What do you want to do before you die?
It is a question posed by chalkboard walls around the country and world, but Flagstaff will not be adding one.
The Beautification and Public Art Commission considered a beautification in action grant to create a chalkboard wall for people to share their aspirations, but public reaction to the idea was generally negative.
“I do not consider this public art,” Flagstaff Community Forum user Dennis Roberts wrote in response to the idea on the city’s website. “Based on the example shown it looks more like graffiti and is not in character with Flagstaff.”
The commission is no longer considering the installation as a project, city of Flagstaff spokeswoman Jessica Drum said.
Even early in the discussion process, some commissioners voiced concern that the wall would become a place where people would write obscenities or other vulgar drawings or language. Even the example photo of a wall in Savannah, Georgia, included the response “I want to skydive and have sex at the same time,” among more conventional answers like “cure cancer,” or “become a teacher.”
There have been similar walls put up in four other Arizona cities Phoenix, Scottsdale, Oro Valley and Tucson, some of which were only up for a short amount of time, like to commemorate a historical event. The walls were either put up on private property, like the side of an art gallery, or at a place of higher education, including the University of Arizona and Scottsdale Community College.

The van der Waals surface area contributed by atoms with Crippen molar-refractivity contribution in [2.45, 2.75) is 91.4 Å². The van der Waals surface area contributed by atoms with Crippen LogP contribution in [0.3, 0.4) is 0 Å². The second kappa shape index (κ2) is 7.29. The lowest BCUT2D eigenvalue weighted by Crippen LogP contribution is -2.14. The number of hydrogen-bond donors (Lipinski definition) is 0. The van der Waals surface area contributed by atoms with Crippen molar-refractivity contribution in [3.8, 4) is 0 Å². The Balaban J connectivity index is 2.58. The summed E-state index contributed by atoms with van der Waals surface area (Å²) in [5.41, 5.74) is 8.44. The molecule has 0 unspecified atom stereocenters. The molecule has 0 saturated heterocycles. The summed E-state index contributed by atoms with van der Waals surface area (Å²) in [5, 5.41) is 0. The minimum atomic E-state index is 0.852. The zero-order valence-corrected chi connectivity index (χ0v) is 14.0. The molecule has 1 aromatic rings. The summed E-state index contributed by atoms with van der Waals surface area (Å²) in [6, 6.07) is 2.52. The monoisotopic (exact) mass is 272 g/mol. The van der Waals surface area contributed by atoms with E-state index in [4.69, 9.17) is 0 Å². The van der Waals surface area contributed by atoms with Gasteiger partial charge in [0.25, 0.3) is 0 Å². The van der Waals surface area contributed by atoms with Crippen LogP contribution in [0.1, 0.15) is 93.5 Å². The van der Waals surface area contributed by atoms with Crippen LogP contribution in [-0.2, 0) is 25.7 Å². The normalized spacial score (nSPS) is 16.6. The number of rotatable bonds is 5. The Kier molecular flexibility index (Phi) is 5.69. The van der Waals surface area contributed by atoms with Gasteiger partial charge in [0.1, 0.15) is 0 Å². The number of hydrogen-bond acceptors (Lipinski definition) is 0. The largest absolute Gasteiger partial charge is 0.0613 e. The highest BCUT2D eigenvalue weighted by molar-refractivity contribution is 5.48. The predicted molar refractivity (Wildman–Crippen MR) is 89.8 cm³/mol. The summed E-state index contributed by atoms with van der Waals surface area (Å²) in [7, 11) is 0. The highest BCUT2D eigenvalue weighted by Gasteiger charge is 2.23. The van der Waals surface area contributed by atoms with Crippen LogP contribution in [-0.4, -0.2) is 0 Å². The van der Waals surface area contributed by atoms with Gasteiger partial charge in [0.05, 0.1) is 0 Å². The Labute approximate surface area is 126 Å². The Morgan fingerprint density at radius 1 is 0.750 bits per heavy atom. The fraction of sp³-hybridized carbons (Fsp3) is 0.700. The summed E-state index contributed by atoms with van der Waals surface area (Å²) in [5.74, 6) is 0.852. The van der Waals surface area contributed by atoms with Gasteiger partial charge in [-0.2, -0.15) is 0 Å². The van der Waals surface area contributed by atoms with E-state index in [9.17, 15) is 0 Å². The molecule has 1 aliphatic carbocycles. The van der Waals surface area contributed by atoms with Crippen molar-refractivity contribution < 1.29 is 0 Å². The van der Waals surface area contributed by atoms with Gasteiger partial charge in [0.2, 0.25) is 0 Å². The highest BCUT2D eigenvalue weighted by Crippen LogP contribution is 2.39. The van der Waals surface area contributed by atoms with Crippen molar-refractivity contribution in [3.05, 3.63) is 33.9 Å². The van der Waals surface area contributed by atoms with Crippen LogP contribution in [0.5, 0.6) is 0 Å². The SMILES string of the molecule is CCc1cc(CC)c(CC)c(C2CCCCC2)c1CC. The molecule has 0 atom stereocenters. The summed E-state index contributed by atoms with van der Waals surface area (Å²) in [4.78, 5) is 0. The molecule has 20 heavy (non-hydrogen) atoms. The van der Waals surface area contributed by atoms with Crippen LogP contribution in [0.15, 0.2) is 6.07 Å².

No community members voiced their opinions about the piece at two public meetings held by the Beautification and Public Art Commission, but 17 people expressed their opinions on the city’s community forum website and on the city’s Facebook page. Of those, nine said they did not think the wall was appropriate or attractive. Commenters on Facebook were nearly evenly divided in favor of and against it.
However, other commenters mentioned they had seen similar walls and other cities and found them thought-provoking and interesting to read. Variations of the wall idea have been installed in 76 countries, including China, Iraq, Kenya and Germany, and written in 38 languages, according to the Before I Die website.
The wall would have been created in conjunction with a project to create a civic space near the CenturyLink building downtown, which could include a mural, park benches and other public amenities in the area, if the project is approved by CenturyLink and the city.